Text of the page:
We noted from our histopathological review that the tumor burden in the CSF was already quite large by 14 days after injection (Fig. 2A). On the basis of this finding and the survival results, we were concerned that the large burden of tumor in the subarachnoid space at 14 days after tumor injection was preventing the injected virus from moving through the subarachnoid space to access the entire tumor. To address this concern, we modified the experiment described above by beginning treatment 3 days after intraventricular injection of tumor cells. As before, the animals received a dose of MV every other day for a total of 5 injections of MV. Animals were followed up with serial imaging (Fig. 3) and monitored to assess survival. Quantification of photons released by D283luc-implanted tumors demonstrated that tumors either stabilized or shrank in treated animals, compared with UV-MV–treated animals (Fig. 3B). Two of 8 treated animals appeared to have been cured of disseminated disease, as determined by bioluminescent imaging (Fig. 3). There was statistically significant prolongation of survival in MV-treated mice, compared with UV-inactivated virus-treated controls (P< .0005) (Fig. 4B). UV-MV–treated animals had a median survival of 37 days (range, 35–39 days), whereas MV-treated animals had a median survival of 82 days (range, 64–110 days). A second independent study also demonstrated a significant increase in survival (P < .0009; data not shown). In that study the median survival of MV-treated mice was 83.5 days (range, 66–104 days), compared with 38.5 days (range, 35–42 days) for mice treated with UV-MV. Necropsy revealed extensive intraventricular, intracranial subarachnoid, and spinal subarachnoid disease in both treated and untreated animals (Fig. 2). The 2 animals devoid of any bioluminescent signal in the first study were free of disease upon pathological evaluation of their brains and spinal cords (data not shown). Two additional animals in the second study were also devoid of tumor upon pathological examination (data not shown).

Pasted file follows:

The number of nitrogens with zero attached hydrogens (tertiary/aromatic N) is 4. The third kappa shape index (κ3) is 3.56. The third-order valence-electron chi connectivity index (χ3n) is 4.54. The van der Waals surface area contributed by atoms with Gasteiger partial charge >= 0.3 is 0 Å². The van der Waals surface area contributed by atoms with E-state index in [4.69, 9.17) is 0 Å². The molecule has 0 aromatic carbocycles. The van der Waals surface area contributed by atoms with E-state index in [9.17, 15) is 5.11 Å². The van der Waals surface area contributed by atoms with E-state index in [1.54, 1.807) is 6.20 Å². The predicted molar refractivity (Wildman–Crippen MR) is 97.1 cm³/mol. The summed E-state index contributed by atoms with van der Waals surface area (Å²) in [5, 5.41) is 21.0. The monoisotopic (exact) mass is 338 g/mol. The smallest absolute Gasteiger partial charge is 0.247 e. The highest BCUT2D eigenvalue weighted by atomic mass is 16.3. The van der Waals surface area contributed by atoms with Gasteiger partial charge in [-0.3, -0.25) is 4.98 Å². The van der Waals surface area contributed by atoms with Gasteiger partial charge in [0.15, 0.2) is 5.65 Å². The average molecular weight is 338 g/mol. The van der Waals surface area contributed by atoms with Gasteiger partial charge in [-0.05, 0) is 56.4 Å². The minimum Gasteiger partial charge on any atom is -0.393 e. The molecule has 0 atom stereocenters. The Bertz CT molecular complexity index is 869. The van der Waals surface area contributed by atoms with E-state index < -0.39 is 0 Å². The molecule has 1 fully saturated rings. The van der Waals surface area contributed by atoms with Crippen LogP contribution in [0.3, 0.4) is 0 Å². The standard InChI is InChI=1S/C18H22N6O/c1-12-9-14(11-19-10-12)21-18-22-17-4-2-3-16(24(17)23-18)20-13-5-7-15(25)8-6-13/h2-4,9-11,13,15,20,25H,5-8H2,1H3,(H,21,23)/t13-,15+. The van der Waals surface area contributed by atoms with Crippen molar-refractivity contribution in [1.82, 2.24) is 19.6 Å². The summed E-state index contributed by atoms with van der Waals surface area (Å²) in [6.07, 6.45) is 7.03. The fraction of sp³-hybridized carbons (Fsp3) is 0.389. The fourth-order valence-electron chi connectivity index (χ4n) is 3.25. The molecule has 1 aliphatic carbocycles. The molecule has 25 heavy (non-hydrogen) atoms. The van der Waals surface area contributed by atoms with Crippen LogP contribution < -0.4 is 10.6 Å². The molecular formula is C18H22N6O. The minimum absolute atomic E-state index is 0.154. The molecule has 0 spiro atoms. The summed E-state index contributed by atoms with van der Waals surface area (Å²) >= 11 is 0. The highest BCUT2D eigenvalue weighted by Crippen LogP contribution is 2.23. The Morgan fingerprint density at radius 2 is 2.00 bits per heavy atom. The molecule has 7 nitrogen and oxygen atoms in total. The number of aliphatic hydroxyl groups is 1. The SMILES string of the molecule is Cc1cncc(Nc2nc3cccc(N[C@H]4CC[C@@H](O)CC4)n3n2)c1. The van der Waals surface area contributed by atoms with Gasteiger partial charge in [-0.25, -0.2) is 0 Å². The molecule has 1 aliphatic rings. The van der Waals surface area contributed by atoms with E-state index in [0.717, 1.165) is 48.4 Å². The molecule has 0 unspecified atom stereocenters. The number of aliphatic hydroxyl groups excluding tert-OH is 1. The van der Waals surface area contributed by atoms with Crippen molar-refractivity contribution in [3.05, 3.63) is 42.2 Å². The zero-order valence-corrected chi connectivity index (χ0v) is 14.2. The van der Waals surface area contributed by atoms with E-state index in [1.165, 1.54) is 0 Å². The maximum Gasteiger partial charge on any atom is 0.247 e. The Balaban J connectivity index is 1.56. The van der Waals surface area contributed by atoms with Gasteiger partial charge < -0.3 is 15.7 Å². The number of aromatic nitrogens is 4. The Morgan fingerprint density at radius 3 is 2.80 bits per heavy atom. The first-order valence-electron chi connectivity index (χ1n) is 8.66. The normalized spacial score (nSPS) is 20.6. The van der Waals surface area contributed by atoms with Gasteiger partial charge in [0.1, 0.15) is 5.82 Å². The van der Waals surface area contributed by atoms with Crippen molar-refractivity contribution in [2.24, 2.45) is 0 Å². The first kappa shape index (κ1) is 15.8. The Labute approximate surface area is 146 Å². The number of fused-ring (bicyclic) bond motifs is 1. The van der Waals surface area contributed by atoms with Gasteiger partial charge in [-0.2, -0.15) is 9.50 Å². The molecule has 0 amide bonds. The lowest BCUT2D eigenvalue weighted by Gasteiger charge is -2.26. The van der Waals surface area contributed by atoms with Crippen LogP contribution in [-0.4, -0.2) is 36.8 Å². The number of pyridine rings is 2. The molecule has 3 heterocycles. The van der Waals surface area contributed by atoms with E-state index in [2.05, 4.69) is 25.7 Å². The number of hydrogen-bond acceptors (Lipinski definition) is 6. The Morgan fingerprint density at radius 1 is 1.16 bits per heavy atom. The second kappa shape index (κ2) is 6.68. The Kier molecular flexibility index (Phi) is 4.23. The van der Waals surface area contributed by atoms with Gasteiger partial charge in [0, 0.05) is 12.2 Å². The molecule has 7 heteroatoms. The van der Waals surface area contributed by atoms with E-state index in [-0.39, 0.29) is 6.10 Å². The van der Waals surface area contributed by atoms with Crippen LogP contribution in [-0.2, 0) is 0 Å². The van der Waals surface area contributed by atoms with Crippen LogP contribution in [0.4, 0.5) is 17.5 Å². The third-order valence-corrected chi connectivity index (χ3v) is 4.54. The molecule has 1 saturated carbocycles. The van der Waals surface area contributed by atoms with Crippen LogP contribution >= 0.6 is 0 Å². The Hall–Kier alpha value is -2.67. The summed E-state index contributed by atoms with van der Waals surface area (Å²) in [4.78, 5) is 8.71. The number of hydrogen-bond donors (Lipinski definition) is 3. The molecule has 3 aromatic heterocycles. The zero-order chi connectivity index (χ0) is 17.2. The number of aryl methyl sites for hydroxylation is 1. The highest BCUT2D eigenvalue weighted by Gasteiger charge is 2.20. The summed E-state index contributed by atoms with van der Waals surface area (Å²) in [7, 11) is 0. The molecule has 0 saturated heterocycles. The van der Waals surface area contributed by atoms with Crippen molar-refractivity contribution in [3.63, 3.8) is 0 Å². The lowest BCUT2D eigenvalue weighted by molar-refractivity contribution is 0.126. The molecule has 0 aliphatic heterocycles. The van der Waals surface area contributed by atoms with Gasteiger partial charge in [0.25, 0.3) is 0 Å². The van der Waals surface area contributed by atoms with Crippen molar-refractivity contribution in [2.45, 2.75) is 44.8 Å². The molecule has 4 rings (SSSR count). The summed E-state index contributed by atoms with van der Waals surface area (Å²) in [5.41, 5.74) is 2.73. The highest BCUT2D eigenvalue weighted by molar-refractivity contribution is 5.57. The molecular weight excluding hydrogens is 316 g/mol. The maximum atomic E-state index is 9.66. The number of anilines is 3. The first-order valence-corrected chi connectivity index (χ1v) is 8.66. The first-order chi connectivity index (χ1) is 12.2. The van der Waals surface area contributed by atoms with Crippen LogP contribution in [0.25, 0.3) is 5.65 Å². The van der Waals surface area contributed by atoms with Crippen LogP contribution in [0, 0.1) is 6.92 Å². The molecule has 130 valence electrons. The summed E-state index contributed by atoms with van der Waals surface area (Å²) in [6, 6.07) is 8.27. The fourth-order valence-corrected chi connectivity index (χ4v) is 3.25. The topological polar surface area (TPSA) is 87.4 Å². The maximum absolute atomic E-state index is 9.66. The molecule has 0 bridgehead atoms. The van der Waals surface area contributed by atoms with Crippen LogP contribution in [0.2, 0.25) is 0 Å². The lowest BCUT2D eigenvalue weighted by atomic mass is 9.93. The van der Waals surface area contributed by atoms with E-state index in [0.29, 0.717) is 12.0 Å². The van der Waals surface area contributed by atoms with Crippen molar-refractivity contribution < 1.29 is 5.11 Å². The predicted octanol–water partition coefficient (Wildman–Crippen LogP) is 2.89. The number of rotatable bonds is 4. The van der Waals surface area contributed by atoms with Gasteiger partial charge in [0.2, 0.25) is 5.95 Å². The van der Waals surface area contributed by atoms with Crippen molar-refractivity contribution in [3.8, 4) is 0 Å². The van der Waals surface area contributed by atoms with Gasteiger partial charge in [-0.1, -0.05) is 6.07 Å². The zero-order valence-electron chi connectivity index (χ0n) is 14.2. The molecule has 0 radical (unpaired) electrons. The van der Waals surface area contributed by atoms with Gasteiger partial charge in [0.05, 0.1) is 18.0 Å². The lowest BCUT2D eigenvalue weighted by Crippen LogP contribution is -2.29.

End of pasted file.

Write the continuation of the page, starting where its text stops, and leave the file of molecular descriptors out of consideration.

Because of the heterogeneous nature of medulloblastoma,21 we constructed a second medulloblastoma luciferase-expressing cell line, D425luc, to evaluate its dissemination pattern when delivered directly into the CSF and to determine whether MV therapy would be efficacious against another cell line. In contrast to D283luc, the bioluminescent signal in the spinal cord of animals implanted with D425luc was delayed, occasionally taking as long as 10 days to visualize. In vitro evaluation of the 2 cell lines revealed that D283luc cells emitted 10-fold more counts/s/cell than did D425luc cells (350–400 counts/s/cell vs 35–40 counts/s/cell). Of interest, the average spinal cord signal intensity in D425luc xenografts when first detected was 1.47 × 103 (1.33–1.97 × 103) photons/s/cm2/sr, which is 10-fold lower than the initial intensity observed with D283luc xenografts.